Motion for a New Trial Cases in California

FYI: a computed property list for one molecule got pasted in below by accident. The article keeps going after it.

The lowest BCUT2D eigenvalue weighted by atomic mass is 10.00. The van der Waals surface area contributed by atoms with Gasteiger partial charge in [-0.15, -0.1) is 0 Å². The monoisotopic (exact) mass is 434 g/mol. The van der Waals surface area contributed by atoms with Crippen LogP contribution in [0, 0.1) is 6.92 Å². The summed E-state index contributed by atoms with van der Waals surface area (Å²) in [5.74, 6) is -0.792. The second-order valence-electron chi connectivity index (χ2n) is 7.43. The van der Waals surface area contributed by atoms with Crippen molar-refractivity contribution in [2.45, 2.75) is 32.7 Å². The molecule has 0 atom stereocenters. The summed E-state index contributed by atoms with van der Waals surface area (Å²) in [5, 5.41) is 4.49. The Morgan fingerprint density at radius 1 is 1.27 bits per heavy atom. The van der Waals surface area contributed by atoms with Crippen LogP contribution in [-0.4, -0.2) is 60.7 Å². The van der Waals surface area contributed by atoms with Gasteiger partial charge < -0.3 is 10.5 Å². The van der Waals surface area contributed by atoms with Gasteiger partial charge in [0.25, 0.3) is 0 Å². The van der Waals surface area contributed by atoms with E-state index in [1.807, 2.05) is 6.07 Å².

In People v. Fosselman (1983) 33 Cal.3d 572, the court held that criminal defendants may raise claims of ineffective assistance of counsel in a motion for new trial even though the statute authorizing such a motion, section 1181, "expressly limits the grant of a new trial to only the listed grounds, and ineffective assistance is not among them." (People v. Fosselman, supra, 33 Cal.3d at p. 582.) The court stated, "the statute should not be read to limit the constitutional duty of trial courts to ensure that defendants be accorded due process," and noted further, "it is undeniable that trial judges are particularly well suited to observe courtroom performance and to rule on the adequacy of counsel in criminal cases tried before them. Thus, in appropriate circumstances justice will be expedited by avoiding appellate review, or habeas corpus proceedings, in favor of presenting the issue of counsel's effectiveness to the trial court as the basis of a motion for new trial." (Ibid.) People v. Oliver (1975) 46 Cal.App.3d 747 arose in the context of a motion for new trial. There, in rejecting the People's contention that the trial court erred in ordering a new trial because, inter alia, the court based its order on nonstatutory grounds, the court stated: "Although it has been stated that motions for new trial must be made on one or more of the grounds enumerated in Penal Code section 1181 , new trials are frequently granted on nonstatutory grounds 'where the failure to do so would result in a denial of a fair trial to a defendant in a criminal case.' ... The inherent power of the court to correct matters by granting a new trial transcends statutory limitations ." (People v. Oliver, supra, 46 Cal.App.3d at p. 751.) In Murgia v. Municipal Court (1975) 15 Cal.3d 286, the defendants, charged with various crimes, moved to dismiss the charges on the ground that prosecutions violated their constitutional right to the equal protection of the laws. In approving of the use of a pretrial motion to raise this issue, the court stated "because a claim of discriminatory prosecution generally rests upon evidence completely extraneous to the specific facts of the charged offense, we believe the issue should not be resolved upon evidence submitted at trial, but instead should be raised, as defendants have done here, through a pretrial motion to dismiss. Although no clear California statutory authority provides for such a pretrial motion to dismiss, we have no doubt in light of the constitutional nature of the issue as to the trial court's authority to entertain such a claim." (Murgia v. Superior Court, supra, 15 Cal.3d at fn. 4, pp. 293-294.) Thus, Murgia dealt with a pretrial motion and Oliver and Fosselman dealt with timely post-trial motions.